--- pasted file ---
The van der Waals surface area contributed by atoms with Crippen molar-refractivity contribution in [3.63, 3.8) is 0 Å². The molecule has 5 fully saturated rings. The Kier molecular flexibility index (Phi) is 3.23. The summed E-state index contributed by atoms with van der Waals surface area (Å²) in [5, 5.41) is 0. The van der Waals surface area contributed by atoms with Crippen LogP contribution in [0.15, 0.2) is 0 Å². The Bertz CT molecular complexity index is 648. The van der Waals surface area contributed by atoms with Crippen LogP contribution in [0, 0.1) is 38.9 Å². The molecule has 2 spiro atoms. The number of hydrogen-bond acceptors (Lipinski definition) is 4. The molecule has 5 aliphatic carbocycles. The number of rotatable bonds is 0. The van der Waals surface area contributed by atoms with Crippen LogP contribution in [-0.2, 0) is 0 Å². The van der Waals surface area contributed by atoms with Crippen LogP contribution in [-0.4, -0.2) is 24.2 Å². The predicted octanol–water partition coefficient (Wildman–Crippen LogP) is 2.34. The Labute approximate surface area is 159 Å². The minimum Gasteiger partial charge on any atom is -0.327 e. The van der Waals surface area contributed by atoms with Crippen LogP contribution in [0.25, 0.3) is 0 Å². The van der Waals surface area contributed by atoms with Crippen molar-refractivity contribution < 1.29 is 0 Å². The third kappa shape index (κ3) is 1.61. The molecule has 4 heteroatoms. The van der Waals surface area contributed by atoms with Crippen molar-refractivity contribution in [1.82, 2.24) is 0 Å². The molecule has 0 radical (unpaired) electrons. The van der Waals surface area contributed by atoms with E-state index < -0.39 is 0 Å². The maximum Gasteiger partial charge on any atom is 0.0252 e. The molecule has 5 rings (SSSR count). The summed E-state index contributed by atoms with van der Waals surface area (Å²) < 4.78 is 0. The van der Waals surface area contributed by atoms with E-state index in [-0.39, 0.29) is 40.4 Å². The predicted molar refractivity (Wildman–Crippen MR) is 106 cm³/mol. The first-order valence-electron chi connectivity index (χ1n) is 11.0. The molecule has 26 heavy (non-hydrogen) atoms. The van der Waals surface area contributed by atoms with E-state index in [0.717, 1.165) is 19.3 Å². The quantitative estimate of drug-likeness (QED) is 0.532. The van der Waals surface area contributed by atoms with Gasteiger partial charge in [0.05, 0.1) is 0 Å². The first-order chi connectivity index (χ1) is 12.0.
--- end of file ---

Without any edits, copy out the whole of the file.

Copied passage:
The van der Waals surface area contributed by atoms with Crippen molar-refractivity contribution in [3.63, 3.8) is 0 Å². The molecule has 5 fully saturated rings. The Kier molecular flexibility index (Phi) is 3.23. The summed E-state index contributed by atoms with van der Waals surface area (Å²) in [5, 5.41) is 0. The van der Waals surface area contributed by atoms with Crippen LogP contribution in [0.15, 0.2) is 0 Å². The Bertz CT molecular complexity index is 648. The van der Waals surface area contributed by atoms with Crippen LogP contribution in [0, 0.1) is 38.9 Å². The molecule has 2 spiro atoms. The number of hydrogen-bond acceptors (Lipinski definition) is 4. The molecule has 5 aliphatic carbocycles. The number of rotatable bonds is 0. The van der Waals surface area contributed by atoms with Crippen LogP contribution in [-0.2, 0) is 0 Å². The van der Waals surface area contributed by atoms with Crippen LogP contribution in [-0.4, -0.2) is 24.2 Å². The predicted octanol–water partition coefficient (Wildman–Crippen LogP) is 2.34. The Labute approximate surface area is 159 Å². The minimum Gasteiger partial charge on any atom is -0.327 e. The van der Waals surface area contributed by atoms with Crippen LogP contribution in [0.25, 0.3) is 0 Å². The van der Waals surface area contributed by atoms with Crippen molar-refractivity contribution < 1.29 is 0 Å². The third kappa shape index (κ3) is 1.61. The molecule has 4 heteroatoms. The van der Waals surface area contributed by atoms with Crippen molar-refractivity contribution in [1.82, 2.24) is 0 Å². The molecule has 0 radical (unpaired) electrons. The van der Waals surface area contributed by atoms with E-state index < -0.39 is 0 Å². The maximum Gasteiger partial charge on any atom is 0.0252 e. The molecule has 5 rings (SSSR count). The summed E-state index contributed by atoms with van der Waals surface area (Å²) < 4.78 is 0. The van der Waals surface area contributed by atoms with E-state index in [-0.39, 0.29) is 40.4 Å². The predicted molar refractivity (Wildman–Crippen MR) is 106 cm³/mol. The first-order valence-electron chi connectivity index (χ1n) is 11.0. The molecule has 26 heavy (non-hydrogen) atoms. The van der Waals surface area contributed by atoms with E-state index in [0.717, 1.165) is 19.3 Å². The quantitative estimate of drug-likeness (QED) is 0.532. The van der Waals surface area contributed by atoms with Gasteiger partial charge in [0.05, 0.1) is 0 Å². The first-order chi connectivity index (χ1) is 12.0.